There are some great options available for budget-friendly shoppers! Alternatively, if you have your heart set on one of the bigger brand names, you may want to consider purchasing your dog’s harness second-hand. Not only is this a great way to save money, but you’re also making an environmentally friendly choice, which is important to many of us.
Soft, Comfortable Padding
As we already discussed, our senior dogs are often a little more fragile than they were in their younger years. This could result from muscle loss, joint problems, sensitive skin, or any other number of ways that aging has changed the body.
To ensure your dog is comfortable wearing their harness, check the material lining the inside. Is it soft and gentle on their skin? Does it run a risk of causing irritation? Is there padding in areas where the harness may come in contact with pressure points or areas of concern for your pup?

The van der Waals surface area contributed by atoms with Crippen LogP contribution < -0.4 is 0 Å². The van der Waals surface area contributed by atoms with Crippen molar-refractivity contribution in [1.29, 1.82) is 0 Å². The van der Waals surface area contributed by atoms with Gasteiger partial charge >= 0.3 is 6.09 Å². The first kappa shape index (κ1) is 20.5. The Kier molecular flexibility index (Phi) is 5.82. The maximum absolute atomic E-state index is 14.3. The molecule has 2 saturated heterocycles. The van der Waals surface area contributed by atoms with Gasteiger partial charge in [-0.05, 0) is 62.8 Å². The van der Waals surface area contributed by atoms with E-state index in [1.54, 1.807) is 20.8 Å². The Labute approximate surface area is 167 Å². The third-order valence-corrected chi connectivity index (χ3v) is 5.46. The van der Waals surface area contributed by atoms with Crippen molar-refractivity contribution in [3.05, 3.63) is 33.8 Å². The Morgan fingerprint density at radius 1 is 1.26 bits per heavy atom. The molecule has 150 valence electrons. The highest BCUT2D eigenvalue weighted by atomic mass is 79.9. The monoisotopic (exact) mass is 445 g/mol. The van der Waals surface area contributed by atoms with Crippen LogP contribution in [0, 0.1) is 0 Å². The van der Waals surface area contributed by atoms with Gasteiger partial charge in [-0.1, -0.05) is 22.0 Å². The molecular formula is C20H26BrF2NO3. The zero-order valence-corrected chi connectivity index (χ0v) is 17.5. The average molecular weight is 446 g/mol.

For example, a good friend has a 12-year-old lab that has recently experienced arthritis, primarily in her shoulders. When selecting a harness, she needs to ensure that the one she chooses is well-padded around the shoulder area to avoid causing any further discomfort.
Bulk and Weight
One consideration you may have overlooked is how the bulk or weight can impact your dog’s comfort level at this stage. While you may have loved the look of a tactical harness when your dog was a healthy adult pup, in their prime, it could be too heavy for the same dog later in life. Instead, it’s better to stick to a lightweight harness, allowing free movement without fighting the added weight.